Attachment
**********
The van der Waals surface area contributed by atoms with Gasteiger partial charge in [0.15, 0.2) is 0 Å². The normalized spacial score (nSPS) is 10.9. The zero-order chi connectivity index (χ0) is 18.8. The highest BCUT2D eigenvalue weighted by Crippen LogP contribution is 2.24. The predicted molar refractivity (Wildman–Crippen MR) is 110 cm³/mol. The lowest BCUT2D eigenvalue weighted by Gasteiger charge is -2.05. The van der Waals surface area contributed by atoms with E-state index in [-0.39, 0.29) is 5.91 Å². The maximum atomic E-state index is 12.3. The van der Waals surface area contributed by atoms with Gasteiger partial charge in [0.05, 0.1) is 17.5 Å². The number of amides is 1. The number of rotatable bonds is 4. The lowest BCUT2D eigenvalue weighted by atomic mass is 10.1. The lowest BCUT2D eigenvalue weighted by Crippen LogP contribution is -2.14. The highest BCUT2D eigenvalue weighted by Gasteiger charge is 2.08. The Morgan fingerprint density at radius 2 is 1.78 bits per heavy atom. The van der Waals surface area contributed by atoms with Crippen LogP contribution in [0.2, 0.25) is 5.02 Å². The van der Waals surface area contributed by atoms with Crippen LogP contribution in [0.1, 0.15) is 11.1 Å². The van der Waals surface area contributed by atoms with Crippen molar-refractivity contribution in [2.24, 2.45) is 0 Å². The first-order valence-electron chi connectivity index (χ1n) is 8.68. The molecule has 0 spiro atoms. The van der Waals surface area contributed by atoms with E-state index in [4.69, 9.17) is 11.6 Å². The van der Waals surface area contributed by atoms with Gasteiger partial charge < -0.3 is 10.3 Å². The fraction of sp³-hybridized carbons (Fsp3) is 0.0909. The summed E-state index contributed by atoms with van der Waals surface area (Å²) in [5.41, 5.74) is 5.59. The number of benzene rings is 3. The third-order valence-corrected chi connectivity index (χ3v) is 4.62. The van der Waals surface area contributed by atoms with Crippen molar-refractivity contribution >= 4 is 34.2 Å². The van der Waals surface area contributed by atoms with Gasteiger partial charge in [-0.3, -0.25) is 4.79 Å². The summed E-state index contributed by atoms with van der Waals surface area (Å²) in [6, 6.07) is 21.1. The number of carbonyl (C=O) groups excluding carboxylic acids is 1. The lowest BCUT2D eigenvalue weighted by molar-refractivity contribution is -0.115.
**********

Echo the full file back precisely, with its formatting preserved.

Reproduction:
The van der Waals surface area contributed by atoms with Gasteiger partial charge in [0.15, 0.2) is 0 Å². The normalized spacial score (nSPS) is 10.9. The zero-order chi connectivity index (χ0) is 18.8. The highest BCUT2D eigenvalue weighted by Crippen LogP contribution is 2.24. The predicted molar refractivity (Wildman–Crippen MR) is 110 cm³/mol. The lowest BCUT2D eigenvalue weighted by Gasteiger charge is -2.05. The van der Waals surface area contributed by atoms with E-state index in [-0.39, 0.29) is 5.91 Å². The maximum atomic E-state index is 12.3. The van der Waals surface area contributed by atoms with Gasteiger partial charge in [0.05, 0.1) is 17.5 Å². The number of amides is 1. The number of rotatable bonds is 4. The lowest BCUT2D eigenvalue weighted by atomic mass is 10.1. The lowest BCUT2D eigenvalue weighted by Crippen LogP contribution is -2.14. The highest BCUT2D eigenvalue weighted by Gasteiger charge is 2.08. The Morgan fingerprint density at radius 2 is 1.78 bits per heavy atom. The van der Waals surface area contributed by atoms with Crippen LogP contribution in [0.2, 0.25) is 5.02 Å². The van der Waals surface area contributed by atoms with Crippen LogP contribution in [0.1, 0.15) is 11.1 Å². The van der Waals surface area contributed by atoms with Crippen molar-refractivity contribution in [2.24, 2.45) is 0 Å². The first-order valence-electron chi connectivity index (χ1n) is 8.68. The molecule has 0 spiro atoms. The van der Waals surface area contributed by atoms with E-state index in [4.69, 9.17) is 11.6 Å². The van der Waals surface area contributed by atoms with Gasteiger partial charge < -0.3 is 10.3 Å². The fraction of sp³-hybridized carbons (Fsp3) is 0.0909. The summed E-state index contributed by atoms with van der Waals surface area (Å²) in [5.41, 5.74) is 5.59. The number of benzene rings is 3. The third-order valence-corrected chi connectivity index (χ3v) is 4.62. The van der Waals surface area contributed by atoms with Crippen molar-refractivity contribution >= 4 is 34.2 Å². The van der Waals surface area contributed by atoms with Gasteiger partial charge in [-0.3, -0.25) is 4.79 Å². The summed E-state index contributed by atoms with van der Waals surface area (Å²) in [6, 6.07) is 21.1. The number of carbonyl (C=O) groups excluding carboxylic acids is 1. The lowest BCUT2D eigenvalue weighted by molar-refractivity contribution is -0.115.